American Visions

American Visions

American Visions

The Washington Square Contemporary Music Society: Jayn Rosenfeld, flute; Jean Kopperud, clarinet; Dominic Donato, percussion; James Winn, piano; Margaret Kampmeier, piano; Curtis Macomber, violin; Deborah Wong, violin; Lois Martin, viola; Christopher Finckel; cello; Cheryl Marshall, soprano; David Gilbert, conductor

The Da Capo Chamber Players: Patricia Spencer, flute; Jo-Ann Sternberg, clarinet; Pablo Rieppi, percussion; Stephen Gosling, piano; Eva Gruesser, violin; Andre Emilianoff, cello; Andre Solomon-Glover, baritone soloist; Louis Karchin, conductor

Included Works

Rustic Dances violin, clarinet and marimba (1995)
American Visions Two Songs on Poems of Yevgeny Yevtushenko (Version for baritone and chamber ensemble) baritone and six players (1998)
Cascades piano unaccompanied (1997)
Sonata da Camera violin and piano (1995)
"A Way Separate..." soprano and five players (1992)
String Quartet No. 2 string quartet (1995)

The Second String Quartet [is] a ten-minute work in a single movement…..creating a series of fascinating cameos based on a single motive heard in the first measure. By turns the music is aggressive, ruminative… The Sonata da camera reveals an outpouring of emotion that takes Karchin back to thematic and melodic materials. Whereas in the quartet we find Karchin almost toying with a motive, we here feel a more cohesive approach, the development of material being more clearly defined.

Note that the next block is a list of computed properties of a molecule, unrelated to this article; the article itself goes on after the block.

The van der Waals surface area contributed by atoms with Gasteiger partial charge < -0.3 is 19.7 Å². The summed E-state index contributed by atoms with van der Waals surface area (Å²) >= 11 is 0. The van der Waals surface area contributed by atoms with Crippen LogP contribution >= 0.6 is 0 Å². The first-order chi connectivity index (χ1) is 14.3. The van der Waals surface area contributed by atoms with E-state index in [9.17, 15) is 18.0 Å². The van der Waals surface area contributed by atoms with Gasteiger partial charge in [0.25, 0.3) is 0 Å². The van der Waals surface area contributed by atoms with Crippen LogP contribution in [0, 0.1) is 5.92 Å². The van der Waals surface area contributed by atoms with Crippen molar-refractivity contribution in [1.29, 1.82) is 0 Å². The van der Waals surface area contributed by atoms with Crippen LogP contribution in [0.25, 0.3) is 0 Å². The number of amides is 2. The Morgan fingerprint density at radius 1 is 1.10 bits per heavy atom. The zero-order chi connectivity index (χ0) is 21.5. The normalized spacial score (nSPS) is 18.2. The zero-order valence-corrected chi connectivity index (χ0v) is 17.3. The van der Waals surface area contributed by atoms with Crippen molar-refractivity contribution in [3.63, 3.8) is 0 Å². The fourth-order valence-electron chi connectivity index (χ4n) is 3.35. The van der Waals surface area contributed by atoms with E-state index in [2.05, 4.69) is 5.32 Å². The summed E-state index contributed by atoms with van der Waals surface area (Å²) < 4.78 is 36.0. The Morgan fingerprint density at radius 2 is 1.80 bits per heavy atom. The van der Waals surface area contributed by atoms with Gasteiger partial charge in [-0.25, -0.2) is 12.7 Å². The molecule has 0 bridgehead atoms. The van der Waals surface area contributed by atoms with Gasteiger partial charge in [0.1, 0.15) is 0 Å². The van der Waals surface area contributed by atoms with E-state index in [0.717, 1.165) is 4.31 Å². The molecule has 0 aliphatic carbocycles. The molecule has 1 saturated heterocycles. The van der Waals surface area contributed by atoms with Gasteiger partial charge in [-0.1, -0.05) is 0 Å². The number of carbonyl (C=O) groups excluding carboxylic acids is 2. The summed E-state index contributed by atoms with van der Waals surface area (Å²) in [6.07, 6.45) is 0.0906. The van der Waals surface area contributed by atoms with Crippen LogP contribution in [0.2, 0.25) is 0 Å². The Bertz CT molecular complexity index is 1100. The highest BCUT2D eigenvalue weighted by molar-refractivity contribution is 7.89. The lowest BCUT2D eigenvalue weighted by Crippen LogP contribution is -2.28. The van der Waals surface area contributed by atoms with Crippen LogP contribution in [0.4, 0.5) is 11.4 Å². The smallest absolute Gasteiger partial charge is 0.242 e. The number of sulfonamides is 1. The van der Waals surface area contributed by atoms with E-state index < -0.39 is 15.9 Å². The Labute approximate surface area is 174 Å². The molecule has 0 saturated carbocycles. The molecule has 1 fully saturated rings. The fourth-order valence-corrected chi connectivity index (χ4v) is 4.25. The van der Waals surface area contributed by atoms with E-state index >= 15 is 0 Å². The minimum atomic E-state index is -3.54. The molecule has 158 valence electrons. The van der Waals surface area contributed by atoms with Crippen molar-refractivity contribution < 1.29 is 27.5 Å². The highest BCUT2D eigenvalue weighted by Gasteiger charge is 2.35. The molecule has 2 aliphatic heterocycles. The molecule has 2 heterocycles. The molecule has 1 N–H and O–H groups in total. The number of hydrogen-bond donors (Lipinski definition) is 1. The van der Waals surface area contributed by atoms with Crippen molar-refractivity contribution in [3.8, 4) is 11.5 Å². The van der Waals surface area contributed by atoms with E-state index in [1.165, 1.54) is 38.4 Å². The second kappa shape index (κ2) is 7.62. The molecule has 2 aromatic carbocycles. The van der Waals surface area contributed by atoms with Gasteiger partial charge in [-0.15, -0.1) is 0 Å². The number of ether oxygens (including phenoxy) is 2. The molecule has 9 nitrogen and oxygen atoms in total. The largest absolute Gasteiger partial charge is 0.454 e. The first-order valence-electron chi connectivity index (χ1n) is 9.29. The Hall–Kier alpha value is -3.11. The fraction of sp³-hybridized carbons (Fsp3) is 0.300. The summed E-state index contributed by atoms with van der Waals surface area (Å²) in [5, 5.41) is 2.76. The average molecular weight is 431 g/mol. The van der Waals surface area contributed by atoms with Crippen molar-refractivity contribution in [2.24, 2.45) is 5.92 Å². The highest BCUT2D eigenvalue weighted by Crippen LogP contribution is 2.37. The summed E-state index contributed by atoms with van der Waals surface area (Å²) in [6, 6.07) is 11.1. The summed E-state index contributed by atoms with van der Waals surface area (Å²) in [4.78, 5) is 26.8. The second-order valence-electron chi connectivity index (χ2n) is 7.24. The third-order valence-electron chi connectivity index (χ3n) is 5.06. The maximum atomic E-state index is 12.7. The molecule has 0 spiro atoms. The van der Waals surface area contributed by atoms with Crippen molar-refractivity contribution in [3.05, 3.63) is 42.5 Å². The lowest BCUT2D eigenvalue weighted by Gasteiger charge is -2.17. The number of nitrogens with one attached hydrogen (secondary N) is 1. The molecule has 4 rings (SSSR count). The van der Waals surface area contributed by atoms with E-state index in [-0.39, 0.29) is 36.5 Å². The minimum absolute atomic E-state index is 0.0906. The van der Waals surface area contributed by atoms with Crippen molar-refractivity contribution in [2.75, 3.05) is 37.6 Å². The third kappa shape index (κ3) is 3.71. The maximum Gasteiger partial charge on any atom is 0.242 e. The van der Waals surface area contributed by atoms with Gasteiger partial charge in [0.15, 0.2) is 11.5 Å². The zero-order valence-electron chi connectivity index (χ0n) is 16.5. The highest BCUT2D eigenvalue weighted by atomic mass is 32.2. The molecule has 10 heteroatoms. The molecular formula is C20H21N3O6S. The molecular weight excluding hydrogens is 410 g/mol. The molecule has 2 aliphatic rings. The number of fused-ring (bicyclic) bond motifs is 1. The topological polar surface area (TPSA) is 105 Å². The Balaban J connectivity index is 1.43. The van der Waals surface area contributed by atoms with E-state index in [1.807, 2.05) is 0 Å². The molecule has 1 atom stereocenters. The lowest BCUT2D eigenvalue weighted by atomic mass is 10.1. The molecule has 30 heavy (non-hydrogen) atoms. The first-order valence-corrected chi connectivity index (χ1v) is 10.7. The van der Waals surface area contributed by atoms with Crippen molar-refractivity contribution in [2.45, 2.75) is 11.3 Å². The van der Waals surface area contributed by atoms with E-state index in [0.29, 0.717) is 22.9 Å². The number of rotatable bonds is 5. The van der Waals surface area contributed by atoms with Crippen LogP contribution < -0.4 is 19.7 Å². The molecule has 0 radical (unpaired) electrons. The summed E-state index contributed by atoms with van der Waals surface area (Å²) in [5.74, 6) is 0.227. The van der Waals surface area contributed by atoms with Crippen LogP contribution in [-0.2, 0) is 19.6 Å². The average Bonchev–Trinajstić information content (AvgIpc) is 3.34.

Rustic Dances, a work in one continuous movement scored for violin, clarinet and marimba, comes from the same year . There appears to have been so many ideas impinging on Karchin’s thought process, with Jewish, Latin American and Hungarian traditional music playing a role. Rhythmically it is very strong, the sound colors multifarious, each instrument starting an idea that is taken up and expanded upon by the other two. Cascades draws upon the Impressionist era for its sound spectrum….the darting sprays of water taking the music in very differing directions, at times crashing down as a moment of musical dissonance; but more frequently it is playful and of luminous quality.

“I would describe Karchin as a 21st century musician, taking us into the new millennium with a new vision of music.

David Denton, Fanfare (02/2001)

Karchin's pieces combine the rhythmic drive associated with downtown music with the harmonic and structural rigor of uptown serialism. These pieces are serious as well as fun to listen to. —Steve Hicken, American Record Guide

Steve Hicken, American Record Guide

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